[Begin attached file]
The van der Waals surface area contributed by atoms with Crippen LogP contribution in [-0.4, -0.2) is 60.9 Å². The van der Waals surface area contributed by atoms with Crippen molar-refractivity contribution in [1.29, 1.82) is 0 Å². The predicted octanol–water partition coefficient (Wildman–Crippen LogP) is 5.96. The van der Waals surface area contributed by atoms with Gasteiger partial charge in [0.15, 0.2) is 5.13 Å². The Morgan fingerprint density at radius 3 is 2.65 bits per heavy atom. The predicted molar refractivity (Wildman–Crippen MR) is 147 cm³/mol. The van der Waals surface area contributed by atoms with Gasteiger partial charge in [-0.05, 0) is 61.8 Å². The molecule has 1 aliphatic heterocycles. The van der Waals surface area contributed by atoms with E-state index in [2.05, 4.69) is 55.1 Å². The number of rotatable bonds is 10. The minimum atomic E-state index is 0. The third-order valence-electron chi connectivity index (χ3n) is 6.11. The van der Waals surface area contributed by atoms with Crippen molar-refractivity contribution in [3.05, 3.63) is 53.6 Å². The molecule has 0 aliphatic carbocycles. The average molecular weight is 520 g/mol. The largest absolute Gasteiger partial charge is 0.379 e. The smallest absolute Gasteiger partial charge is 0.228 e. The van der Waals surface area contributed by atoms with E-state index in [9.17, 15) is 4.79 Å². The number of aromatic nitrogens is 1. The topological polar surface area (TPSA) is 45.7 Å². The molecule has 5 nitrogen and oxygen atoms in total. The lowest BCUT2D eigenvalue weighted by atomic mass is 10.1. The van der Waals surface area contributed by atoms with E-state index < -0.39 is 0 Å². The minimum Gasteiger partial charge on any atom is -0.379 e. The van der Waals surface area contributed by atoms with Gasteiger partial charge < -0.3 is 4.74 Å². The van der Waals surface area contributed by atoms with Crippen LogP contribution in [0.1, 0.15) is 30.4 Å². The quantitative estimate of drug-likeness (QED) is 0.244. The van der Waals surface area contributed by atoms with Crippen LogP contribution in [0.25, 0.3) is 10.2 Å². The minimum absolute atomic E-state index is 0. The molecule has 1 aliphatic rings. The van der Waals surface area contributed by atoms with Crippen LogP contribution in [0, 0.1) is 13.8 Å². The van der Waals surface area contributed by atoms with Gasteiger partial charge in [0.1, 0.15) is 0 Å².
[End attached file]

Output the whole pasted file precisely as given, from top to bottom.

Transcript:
The van der Waals surface area contributed by atoms with Crippen LogP contribution in [-0.4, -0.2) is 60.9 Å². The van der Waals surface area contributed by atoms with Crippen molar-refractivity contribution in [1.29, 1.82) is 0 Å². The predicted octanol–water partition coefficient (Wildman–Crippen LogP) is 5.96. The van der Waals surface area contributed by atoms with Gasteiger partial charge in [0.15, 0.2) is 5.13 Å². The Morgan fingerprint density at radius 3 is 2.65 bits per heavy atom. The predicted molar refractivity (Wildman–Crippen MR) is 147 cm³/mol. The van der Waals surface area contributed by atoms with Gasteiger partial charge in [-0.05, 0) is 61.8 Å². The molecule has 1 aliphatic heterocycles. The van der Waals surface area contributed by atoms with E-state index in [2.05, 4.69) is 55.1 Å². The number of rotatable bonds is 10. The minimum atomic E-state index is 0. The third-order valence-electron chi connectivity index (χ3n) is 6.11. The van der Waals surface area contributed by atoms with Crippen molar-refractivity contribution in [3.05, 3.63) is 53.6 Å². The molecule has 0 aliphatic carbocycles. The average molecular weight is 520 g/mol. The largest absolute Gasteiger partial charge is 0.379 e. The smallest absolute Gasteiger partial charge is 0.228 e. The van der Waals surface area contributed by atoms with E-state index in [9.17, 15) is 4.79 Å². The number of aromatic nitrogens is 1. The topological polar surface area (TPSA) is 45.7 Å². The molecule has 5 nitrogen and oxygen atoms in total. The lowest BCUT2D eigenvalue weighted by atomic mass is 10.1. The van der Waals surface area contributed by atoms with E-state index < -0.39 is 0 Å². The minimum Gasteiger partial charge on any atom is -0.379 e. The van der Waals surface area contributed by atoms with Gasteiger partial charge < -0.3 is 4.74 Å². The van der Waals surface area contributed by atoms with Crippen LogP contribution in [0.1, 0.15) is 30.4 Å². The quantitative estimate of drug-likeness (QED) is 0.244. The van der Waals surface area contributed by atoms with Crippen LogP contribution in [0.25, 0.3) is 10.2 Å². The minimum absolute atomic E-state index is 0. The molecule has 1 aliphatic rings. The van der Waals surface area contributed by atoms with Crippen LogP contribution in [0, 0.1) is 13.8 Å². The van der Waals surface area contributed by atoms with Gasteiger partial charge in [0.1, 0.15) is 0 Å².